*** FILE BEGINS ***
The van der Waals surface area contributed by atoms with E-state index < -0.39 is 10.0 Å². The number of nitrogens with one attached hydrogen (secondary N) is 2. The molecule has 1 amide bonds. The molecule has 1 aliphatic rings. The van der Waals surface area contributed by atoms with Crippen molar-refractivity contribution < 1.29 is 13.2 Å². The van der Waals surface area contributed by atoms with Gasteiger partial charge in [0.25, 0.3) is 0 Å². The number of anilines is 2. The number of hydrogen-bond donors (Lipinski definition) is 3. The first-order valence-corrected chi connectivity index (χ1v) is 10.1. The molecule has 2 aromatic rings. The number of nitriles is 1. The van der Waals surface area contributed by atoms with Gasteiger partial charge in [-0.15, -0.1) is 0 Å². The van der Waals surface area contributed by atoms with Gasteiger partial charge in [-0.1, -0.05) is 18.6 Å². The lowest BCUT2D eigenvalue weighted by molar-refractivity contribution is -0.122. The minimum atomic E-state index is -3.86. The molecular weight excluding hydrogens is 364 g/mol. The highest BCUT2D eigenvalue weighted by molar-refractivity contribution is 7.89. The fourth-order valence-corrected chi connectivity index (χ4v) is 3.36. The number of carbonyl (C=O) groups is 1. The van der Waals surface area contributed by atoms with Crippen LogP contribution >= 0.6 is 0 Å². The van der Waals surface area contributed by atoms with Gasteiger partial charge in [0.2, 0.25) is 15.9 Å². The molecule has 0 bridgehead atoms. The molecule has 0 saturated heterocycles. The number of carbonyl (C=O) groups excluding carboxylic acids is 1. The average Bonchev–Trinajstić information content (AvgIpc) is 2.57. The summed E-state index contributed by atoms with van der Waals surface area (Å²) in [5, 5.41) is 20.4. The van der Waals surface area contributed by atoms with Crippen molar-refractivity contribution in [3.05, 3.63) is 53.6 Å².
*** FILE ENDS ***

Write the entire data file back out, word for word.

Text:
The van der Waals surface area contributed by atoms with E-state index < -0.39 is 10.0 Å². The number of nitrogens with one attached hydrogen (secondary N) is 2. The molecule has 1 amide bonds. The molecule has 1 aliphatic rings. The van der Waals surface area contributed by atoms with Crippen molar-refractivity contribution < 1.29 is 13.2 Å². The van der Waals surface area contributed by atoms with Gasteiger partial charge in [0.25, 0.3) is 0 Å². The number of anilines is 2. The number of hydrogen-bond donors (Lipinski definition) is 3. The first-order valence-corrected chi connectivity index (χ1v) is 10.1. The molecule has 2 aromatic rings. The number of nitriles is 1. The van der Waals surface area contributed by atoms with Gasteiger partial charge in [-0.15, -0.1) is 0 Å². The van der Waals surface area contributed by atoms with Gasteiger partial charge in [-0.1, -0.05) is 18.6 Å². The lowest BCUT2D eigenvalue weighted by molar-refractivity contribution is -0.122. The minimum atomic E-state index is -3.86. The molecular weight excluding hydrogens is 364 g/mol. The highest BCUT2D eigenvalue weighted by molar-refractivity contribution is 7.89. The fourth-order valence-corrected chi connectivity index (χ4v) is 3.36. The number of carbonyl (C=O) groups is 1. The van der Waals surface area contributed by atoms with Crippen LogP contribution >= 0.6 is 0 Å². The van der Waals surface area contributed by atoms with Gasteiger partial charge in [0.2, 0.25) is 15.9 Å². The molecule has 0 bridgehead atoms. The molecule has 0 saturated heterocycles. The number of carbonyl (C=O) groups excluding carboxylic acids is 1. The average Bonchev–Trinajstić information content (AvgIpc) is 2.57. The summed E-state index contributed by atoms with van der Waals surface area (Å²) in [5, 5.41) is 20.4. The van der Waals surface area contributed by atoms with Crippen molar-refractivity contribution in [3.05, 3.63) is 53.6 Å².